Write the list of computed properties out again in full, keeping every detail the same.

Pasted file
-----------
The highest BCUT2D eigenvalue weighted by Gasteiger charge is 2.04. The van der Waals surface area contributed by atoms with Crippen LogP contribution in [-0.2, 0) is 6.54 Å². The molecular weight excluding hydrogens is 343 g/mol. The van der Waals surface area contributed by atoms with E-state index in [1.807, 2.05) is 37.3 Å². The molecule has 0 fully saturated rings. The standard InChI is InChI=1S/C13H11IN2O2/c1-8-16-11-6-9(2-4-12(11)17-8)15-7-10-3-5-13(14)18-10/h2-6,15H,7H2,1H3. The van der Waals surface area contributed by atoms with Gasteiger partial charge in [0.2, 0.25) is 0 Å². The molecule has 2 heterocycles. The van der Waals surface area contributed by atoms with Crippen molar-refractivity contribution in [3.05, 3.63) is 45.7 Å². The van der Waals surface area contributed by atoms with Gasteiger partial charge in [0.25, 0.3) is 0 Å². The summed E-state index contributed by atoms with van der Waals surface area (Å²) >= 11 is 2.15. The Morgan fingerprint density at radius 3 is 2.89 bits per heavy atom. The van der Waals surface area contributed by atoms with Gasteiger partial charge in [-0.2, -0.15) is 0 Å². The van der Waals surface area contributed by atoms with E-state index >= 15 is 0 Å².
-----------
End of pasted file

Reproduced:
The highest BCUT2D eigenvalue weighted by Gasteiger charge is 2.04. The van der Waals surface area contributed by atoms with Crippen LogP contribution in [-0.2, 0) is 6.54 Å². The molecular weight excluding hydrogens is 343 g/mol. The van der Waals surface area contributed by atoms with E-state index in [1.807, 2.05) is 37.3 Å². The molecule has 0 fully saturated rings. The standard InChI is InChI=1S/C13H11IN2O2/c1-8-16-11-6-9(2-4-12(11)17-8)15-7-10-3-5-13(14)18-10/h2-6,15H,7H2,1H3. The van der Waals surface area contributed by atoms with Gasteiger partial charge in [0.2, 0.25) is 0 Å². The molecule has 2 heterocycles. The van der Waals surface area contributed by atoms with Crippen molar-refractivity contribution in [3.05, 3.63) is 45.7 Å². The van der Waals surface area contributed by atoms with Gasteiger partial charge in [0.25, 0.3) is 0 Å². The summed E-state index contributed by atoms with van der Waals surface area (Å²) >= 11 is 2.15. The Morgan fingerprint density at radius 3 is 2.89 bits per heavy atom. The van der Waals surface area contributed by atoms with Gasteiger partial charge in [-0.2, -0.15) is 0 Å². The van der Waals surface area contributed by atoms with E-state index >= 15 is 0 Å².